The physician also considers other conditions that could be causing the patient’s symptoms and will eliminate these as possibilities before confirming a diverticular disease diagnosis.
Management of Diverticulosis
Recommendations for the ongoing dietary management of diverticular disease include consuming well-balanced meals and snacks, ensuring high-fibre content and adequate fluid intake, as outlined in Canada’s Food Guide. Fibre and fluid help soften stool, allowing it to move more quickly and easily through the colon, thereby avoiding excessive pressure against the colon wall.
Aim for 20-35g of fibre daily, consumed evenly throughout the day. To help monitor your fibre intake, check the nutrient content on the labels of packaged foods. In the Nutrition Facts table, you will find fibre listed in grams (g) and the percentage (%) of the recommended Daily Value (DV) per serving. When the content has less than 5%, the product has a low-fibre content; when the content has 15% or greater, the product has a high-fibre content.
Make gradual changes while increasing fibre intake, as this approach will help avoid bloating, gas, and general abdominal discomfort that can occur as your body adapts to the dietary modifications. Be sure to increase the amount of liquid you drink, especially when increasing fibre.
There is no evidence that excluding whole pieces of fibre from the diet, such as nuts, corn, and seeds, will benefit the disease course, so there is no reason to avoid your favourite high-fibre foods, even if they contain small seeds. (Ask us for information regarding a high-fibre diet or consult a registered dietitian in your area.)
Antispasmodic medication may provide bowel symptom relief; however, this could be treating co-existing irritable bowel syndrome rather than the diverticular disease itself.
Management of Diverticulitis
When a flare-up (diverticulitis) occurs, your physician will most likely recommend an immediate transition to a restricted-fibre or fluid diet and physical rest, and is likely to prescribe antibiotics, possibly antispasmodics, and pain medications. In severe cases, a physician may admit the patient to hospital for intravenous feeding so that the bowel may rest for a few days.
Diverticulitis may respond to medical management, but if episodes become frequent, then surgical resection of the affected area might be necessary. Only about 1% of diverticular patients require surgery. In many cases, the surgeon can remove the damaged portion of the bowel (colectomy) and connect the remaining ends together. If this is not safe or possible, the surgeon may bring the end of the colon to a new surgical opening through the abdominal wall (colostomy). The patient then wears a removable appliance to collect the bowel contents. A colostomy might be required temporarily or permanently, depending upon the particular circumstances.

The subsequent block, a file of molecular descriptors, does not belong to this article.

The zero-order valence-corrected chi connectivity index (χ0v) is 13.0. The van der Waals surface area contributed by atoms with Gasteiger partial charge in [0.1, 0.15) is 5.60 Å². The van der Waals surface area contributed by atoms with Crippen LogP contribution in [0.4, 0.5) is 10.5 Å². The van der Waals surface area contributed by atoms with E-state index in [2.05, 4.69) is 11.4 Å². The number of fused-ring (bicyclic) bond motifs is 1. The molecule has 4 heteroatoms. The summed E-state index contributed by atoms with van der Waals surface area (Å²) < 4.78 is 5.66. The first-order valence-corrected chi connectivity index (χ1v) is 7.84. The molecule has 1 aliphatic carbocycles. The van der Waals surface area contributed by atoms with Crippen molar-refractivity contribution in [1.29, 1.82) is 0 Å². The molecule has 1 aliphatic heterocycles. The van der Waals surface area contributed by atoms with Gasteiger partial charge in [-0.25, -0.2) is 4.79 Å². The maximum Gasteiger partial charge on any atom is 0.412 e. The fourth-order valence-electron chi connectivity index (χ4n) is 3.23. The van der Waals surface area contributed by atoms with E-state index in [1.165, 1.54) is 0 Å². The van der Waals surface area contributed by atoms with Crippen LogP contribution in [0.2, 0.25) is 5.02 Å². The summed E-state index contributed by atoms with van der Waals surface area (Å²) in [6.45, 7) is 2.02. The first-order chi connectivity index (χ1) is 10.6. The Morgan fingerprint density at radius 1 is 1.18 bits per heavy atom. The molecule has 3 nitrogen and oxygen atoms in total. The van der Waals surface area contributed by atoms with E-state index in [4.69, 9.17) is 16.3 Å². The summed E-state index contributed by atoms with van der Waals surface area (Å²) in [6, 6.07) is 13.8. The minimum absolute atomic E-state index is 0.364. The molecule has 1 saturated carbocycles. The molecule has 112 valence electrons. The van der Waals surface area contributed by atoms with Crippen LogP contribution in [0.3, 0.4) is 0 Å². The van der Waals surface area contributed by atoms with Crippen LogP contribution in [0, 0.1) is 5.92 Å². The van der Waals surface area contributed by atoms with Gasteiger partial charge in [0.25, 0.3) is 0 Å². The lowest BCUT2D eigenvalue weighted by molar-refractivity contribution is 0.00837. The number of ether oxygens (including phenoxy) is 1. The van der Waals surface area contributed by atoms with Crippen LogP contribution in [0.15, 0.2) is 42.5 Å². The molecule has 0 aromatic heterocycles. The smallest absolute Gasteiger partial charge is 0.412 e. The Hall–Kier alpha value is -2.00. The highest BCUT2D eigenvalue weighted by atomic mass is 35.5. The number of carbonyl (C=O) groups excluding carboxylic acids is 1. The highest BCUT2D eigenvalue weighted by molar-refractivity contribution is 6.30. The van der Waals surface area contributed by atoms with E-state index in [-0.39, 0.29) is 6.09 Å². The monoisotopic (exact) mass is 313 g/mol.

SOSCuisine’s Diverticular disease Meal Plans are designed to follow the recommendations for ongoing dietary management of the disease. The meal plans are divided into three phases. The first consists of a low-fiber & low-residue weekly meal plans for those who are currently experiencing diverticulitis. The second phase helps you gradually reintroduce fiber, when you are no longer in the active phase of the disease. The third and last phase is an healthy high-fiber diet, designed for people with diverticular disease who are not currently or have not been recently experienced a flare up.
Once a diverticulum forms, it does not go away on its own. The best preventative measure to avoid diverticular disease would seem to be a well-balanced, high-fibre diet beginning as early on in life as possible. There are many other health benefits associated with this diet. By also drinking adequate fluids, and staying physically active, you might be able to prevent further diverticula from forming and avoid unpleasant flare-ups. Many individuals are able to live symptom-free with diverticular disease by making these lifestyle changes. Medical and surgical treatments are available for those whose disease is persistent and unresponsive to these modifications.